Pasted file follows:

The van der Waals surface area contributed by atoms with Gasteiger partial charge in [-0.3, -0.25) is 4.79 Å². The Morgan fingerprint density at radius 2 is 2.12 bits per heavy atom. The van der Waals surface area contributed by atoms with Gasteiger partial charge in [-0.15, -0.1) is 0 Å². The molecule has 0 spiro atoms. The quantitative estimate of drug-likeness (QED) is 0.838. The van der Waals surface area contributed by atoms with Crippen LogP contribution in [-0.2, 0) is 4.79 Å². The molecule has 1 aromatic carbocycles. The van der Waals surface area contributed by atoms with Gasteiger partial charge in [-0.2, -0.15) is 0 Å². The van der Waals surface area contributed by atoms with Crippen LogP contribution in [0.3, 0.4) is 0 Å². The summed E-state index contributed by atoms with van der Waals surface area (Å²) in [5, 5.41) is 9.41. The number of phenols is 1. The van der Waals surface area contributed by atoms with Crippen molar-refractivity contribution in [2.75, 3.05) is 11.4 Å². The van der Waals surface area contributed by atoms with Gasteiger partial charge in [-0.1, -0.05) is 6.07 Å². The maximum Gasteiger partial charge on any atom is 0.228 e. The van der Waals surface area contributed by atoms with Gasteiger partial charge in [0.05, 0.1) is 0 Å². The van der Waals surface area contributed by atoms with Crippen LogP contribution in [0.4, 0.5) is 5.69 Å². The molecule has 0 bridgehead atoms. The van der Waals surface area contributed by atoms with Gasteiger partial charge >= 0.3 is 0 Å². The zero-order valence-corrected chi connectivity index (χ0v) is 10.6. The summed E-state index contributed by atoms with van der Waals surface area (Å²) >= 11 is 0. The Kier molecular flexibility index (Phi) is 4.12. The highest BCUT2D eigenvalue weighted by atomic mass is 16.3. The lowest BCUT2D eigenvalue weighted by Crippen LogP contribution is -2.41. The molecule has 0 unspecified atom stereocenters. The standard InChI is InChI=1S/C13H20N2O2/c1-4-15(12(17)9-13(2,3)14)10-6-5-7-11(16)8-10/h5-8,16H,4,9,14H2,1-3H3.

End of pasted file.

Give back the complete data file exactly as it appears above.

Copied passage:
The van der Waals surface area contributed by atoms with Gasteiger partial charge in [-0.3, -0.25) is 4.79 Å². The Morgan fingerprint density at radius 2 is 2.12 bits per heavy atom. The van der Waals surface area contributed by atoms with Gasteiger partial charge in [-0.15, -0.1) is 0 Å². The molecule has 0 spiro atoms. The quantitative estimate of drug-likeness (QED) is 0.838. The van der Waals surface area contributed by atoms with Crippen LogP contribution in [-0.2, 0) is 4.79 Å². The molecule has 1 aromatic carbocycles. The van der Waals surface area contributed by atoms with Gasteiger partial charge in [-0.2, -0.15) is 0 Å². The van der Waals surface area contributed by atoms with Crippen LogP contribution in [0.3, 0.4) is 0 Å². The summed E-state index contributed by atoms with van der Waals surface area (Å²) in [5, 5.41) is 9.41. The number of phenols is 1. The van der Waals surface area contributed by atoms with Crippen molar-refractivity contribution in [2.75, 3.05) is 11.4 Å². The van der Waals surface area contributed by atoms with Gasteiger partial charge in [-0.1, -0.05) is 6.07 Å². The maximum Gasteiger partial charge on any atom is 0.228 e. The van der Waals surface area contributed by atoms with Gasteiger partial charge in [0.05, 0.1) is 0 Å². The van der Waals surface area contributed by atoms with Crippen LogP contribution in [0.4, 0.5) is 5.69 Å². The molecule has 0 bridgehead atoms. The van der Waals surface area contributed by atoms with Gasteiger partial charge >= 0.3 is 0 Å². The zero-order valence-corrected chi connectivity index (χ0v) is 10.6. The summed E-state index contributed by atoms with van der Waals surface area (Å²) >= 11 is 0. The Kier molecular flexibility index (Phi) is 4.12. The highest BCUT2D eigenvalue weighted by atomic mass is 16.3. The lowest BCUT2D eigenvalue weighted by Crippen LogP contribution is -2.41. The molecule has 0 unspecified atom stereocenters. The standard InChI is InChI=1S/C13H20N2O2/c1-4-15(12(17)9-13(2,3)14)10-6-5-7-11(16)8-10/h5-8,16H,4,9,14H2,1-3H3.